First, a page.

Friday, February 13, 2004

Frankfurt Principles

The French translation of the "Frankfurt Principles" have been posted on the website.

Scout Portal Toolkit

SPT (Scout Portal Toolkit) version 1.2.2 has been released, and is now available for download on the Scout web site.

Highlights of this release include:

  • support for editing and browsing multiple Tree (hierarchical controlled vocabulary) fields
  • a new option to automagically populate Tree fields with the GEM subject hierarchy
  • support for unicode UTF-8 character coding
  • improved import and export capabilities, including the ability to import controlled vocabulary (Tree, Controlled Name, Option) values
  • a revamped Advanced Search interface
  • a reworked "Saved Searches" feature (replaces the old "User Agents")
  • new database query caching support, to reduce server loads
  • and various minor bug fixes.

Cataloger's Desktop

Cataloger's Desktop Coming to the Web.

The Cataloging Distribution Service (CDS) of the Library of Congress (LC) is pleased to announce that its highly popular cataloging documentation tool, Cataloger's Desktop, is moving to the Web. Currently distributed on CD-ROM, Cataloger's Desktop provides access to some of the most widely used cataloging documentation resources in an integrated online system.

Beta testing of a Web version of Cataloger's Desktop will take place from March 1 to April 30, 2004. Access to the beta version is free. Testers are encouraged to offer feedback for fine-tuning the Cataloger's Desktop-Web interface before its scheduled launch as a fee-for-service product in June.

For up-to-date announcements about the Web version of Cataloger's Desktop.

Creative Commons license metadata

mozCC is a plugin for Mozilla that reveals Creative Commons license metadata.
mozCC is an extension for Mozilla-based browsers, including Mozilla Firebird, Mozilla and Netscape, which provides a convenient way to examine Creative Commons licenses embedded in web pages.

When license RDF is detected, mozCC does two things. First, it scans for license information pertaining to the current web page and places relevant icons on the status bar. Second, it enables a button on the toolbar which allows you to explore the parsed licensing metadata.

Thursday, February 12, 2004

MODS

The following MODS (Metadata Object Description Schema) stylesheets are now available online:A revised MARCXML to MODS Version 2 stylesheet is also available online.

Please note that you may also access these stylesheets off of the MODS homepage.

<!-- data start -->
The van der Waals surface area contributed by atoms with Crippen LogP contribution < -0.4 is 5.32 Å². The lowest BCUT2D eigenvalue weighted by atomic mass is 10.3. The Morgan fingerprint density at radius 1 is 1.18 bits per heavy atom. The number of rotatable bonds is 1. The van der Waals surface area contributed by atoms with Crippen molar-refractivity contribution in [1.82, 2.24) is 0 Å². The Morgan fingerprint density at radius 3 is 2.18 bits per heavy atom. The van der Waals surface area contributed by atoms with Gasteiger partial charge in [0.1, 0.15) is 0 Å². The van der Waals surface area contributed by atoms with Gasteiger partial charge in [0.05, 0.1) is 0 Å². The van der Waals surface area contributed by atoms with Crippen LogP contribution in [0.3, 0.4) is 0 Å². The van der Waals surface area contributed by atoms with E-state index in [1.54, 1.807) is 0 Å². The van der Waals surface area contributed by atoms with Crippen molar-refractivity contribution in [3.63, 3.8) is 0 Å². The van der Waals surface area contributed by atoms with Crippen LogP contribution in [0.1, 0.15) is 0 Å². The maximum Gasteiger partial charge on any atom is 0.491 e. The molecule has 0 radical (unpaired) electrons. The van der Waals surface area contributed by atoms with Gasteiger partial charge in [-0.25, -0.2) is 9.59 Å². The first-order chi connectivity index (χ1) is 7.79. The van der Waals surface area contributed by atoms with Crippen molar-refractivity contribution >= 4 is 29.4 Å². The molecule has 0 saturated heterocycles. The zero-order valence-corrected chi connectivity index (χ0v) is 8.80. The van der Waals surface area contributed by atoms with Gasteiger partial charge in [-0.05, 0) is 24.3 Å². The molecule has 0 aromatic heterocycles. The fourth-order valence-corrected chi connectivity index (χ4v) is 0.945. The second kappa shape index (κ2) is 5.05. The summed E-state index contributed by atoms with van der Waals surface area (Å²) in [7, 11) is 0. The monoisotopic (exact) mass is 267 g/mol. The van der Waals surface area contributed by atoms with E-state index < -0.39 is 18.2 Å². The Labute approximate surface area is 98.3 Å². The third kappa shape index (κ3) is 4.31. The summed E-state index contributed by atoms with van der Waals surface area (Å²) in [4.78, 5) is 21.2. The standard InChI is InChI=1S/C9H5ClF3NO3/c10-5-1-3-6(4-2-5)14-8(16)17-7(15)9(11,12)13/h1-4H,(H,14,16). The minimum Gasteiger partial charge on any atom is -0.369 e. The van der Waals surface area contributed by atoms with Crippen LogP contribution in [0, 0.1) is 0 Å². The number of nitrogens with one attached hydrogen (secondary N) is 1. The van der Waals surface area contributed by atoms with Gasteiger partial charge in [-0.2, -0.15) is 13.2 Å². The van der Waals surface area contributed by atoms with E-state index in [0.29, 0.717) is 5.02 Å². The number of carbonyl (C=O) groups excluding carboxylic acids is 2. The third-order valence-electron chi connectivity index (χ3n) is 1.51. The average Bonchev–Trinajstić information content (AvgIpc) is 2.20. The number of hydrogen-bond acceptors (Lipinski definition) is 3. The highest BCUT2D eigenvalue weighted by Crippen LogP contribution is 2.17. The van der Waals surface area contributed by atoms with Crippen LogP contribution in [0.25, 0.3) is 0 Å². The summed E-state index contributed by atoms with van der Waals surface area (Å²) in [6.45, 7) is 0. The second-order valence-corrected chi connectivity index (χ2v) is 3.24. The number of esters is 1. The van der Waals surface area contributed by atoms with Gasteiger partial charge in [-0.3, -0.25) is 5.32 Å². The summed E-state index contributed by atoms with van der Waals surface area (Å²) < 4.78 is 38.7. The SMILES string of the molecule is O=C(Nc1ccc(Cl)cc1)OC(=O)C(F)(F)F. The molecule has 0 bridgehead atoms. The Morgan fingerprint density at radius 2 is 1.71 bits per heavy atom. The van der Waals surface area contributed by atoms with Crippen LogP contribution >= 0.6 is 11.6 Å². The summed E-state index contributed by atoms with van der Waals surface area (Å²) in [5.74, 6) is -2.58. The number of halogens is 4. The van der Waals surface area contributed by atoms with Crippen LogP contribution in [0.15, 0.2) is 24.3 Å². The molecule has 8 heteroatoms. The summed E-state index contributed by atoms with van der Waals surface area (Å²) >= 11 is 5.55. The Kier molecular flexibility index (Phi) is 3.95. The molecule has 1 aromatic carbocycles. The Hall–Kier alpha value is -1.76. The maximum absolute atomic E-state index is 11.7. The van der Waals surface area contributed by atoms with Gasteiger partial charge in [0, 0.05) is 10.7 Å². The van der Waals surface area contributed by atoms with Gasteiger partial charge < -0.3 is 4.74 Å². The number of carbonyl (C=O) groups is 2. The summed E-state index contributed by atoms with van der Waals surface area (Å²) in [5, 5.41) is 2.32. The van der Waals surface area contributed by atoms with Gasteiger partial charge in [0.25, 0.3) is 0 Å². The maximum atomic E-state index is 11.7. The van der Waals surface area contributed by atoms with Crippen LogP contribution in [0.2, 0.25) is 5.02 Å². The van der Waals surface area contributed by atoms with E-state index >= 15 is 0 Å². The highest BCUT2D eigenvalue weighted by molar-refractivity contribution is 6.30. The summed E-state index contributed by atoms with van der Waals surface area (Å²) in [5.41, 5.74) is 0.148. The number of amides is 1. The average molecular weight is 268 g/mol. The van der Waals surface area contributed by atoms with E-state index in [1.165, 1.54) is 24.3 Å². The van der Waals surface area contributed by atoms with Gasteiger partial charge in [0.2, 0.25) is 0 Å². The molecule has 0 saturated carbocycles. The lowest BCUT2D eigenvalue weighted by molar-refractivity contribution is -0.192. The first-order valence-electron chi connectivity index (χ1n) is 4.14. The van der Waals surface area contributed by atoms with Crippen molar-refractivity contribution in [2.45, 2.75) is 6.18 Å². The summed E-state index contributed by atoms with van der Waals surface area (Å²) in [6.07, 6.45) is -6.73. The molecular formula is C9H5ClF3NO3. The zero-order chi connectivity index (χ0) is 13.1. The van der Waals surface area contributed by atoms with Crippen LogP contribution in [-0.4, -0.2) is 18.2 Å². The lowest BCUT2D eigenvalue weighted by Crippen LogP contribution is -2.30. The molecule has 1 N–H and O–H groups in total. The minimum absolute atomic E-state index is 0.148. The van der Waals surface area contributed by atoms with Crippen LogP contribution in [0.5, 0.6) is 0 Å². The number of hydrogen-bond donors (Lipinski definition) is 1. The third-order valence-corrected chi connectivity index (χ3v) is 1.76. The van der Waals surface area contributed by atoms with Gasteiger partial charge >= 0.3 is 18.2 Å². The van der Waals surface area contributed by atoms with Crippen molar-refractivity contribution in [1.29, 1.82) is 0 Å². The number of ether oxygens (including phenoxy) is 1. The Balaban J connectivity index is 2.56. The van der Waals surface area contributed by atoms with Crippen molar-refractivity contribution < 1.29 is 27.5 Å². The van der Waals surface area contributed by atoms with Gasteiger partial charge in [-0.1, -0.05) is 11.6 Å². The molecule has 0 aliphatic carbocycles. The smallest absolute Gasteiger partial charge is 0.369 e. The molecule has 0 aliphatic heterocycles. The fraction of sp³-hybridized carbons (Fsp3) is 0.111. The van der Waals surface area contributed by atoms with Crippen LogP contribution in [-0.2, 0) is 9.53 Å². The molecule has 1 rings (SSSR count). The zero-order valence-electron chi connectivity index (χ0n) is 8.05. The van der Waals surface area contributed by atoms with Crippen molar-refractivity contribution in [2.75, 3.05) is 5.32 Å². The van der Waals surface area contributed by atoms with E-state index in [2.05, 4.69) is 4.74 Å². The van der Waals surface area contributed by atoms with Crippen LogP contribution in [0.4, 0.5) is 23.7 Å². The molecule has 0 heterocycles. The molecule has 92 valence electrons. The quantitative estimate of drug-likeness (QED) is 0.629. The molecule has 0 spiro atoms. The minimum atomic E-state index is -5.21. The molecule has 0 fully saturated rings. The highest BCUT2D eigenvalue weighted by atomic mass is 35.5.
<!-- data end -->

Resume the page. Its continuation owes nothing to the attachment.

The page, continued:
Wednesday, February 11, 2004

RSS Validator

Here is a tool that will validate your RSS feed on a daily basis and e-mail you the results.
Please enter the URL of a feed that you wish to validate periodically, an email address you want the result to be sent to, and a subject for the email (which makes it easy to filter the email). The feed will be validated at most once a day.

RDF and OWL Are W3C Recommendations

The World Wide Web Consortium today released the Resource Description Framework (RDF) and the OWL Web Ontology Language (OWL) as W3C Recommendations. RDF is used to represent information and to exchange knowledge in the Web. OWL is used to publish and share sets of terms called ontologies, supporting advanced Web search, software agents and knowledge management.

Tuesday, February 10, 2004

Mentors Needed

The ALCTS Committee on Education, Training and Recruitment (CETRC) for Catalogers is sponsoring a mentoring program for MLIS students and recent graduates who have expressed an interest in cataloging. The Mentoring Sub-Committee is putting out a call for potential mentors. We expect to begin matching mentors and mentees this spring; the mentoring commitment would be for one year. Each mentor/mentee pair will be assigned a liaison who is a member of CETRC to help facilitate the process.

The nature of the mentoring relationship can be determined by each pair; whether the focus is on creating a resume and interviewing for cataloging jobs, or about specific cataloging skills, or ideas for research and exploration. Primary contact will be by e-mail, though if geographically viable, in-person meetings might be arranged.

Please take a look at the website and, if you are interested in participating, fill out an application (a link to the form is also available on the mentoring site). And please let one of the sub-committee co-chairs know if you have any questions about the program.

Dewey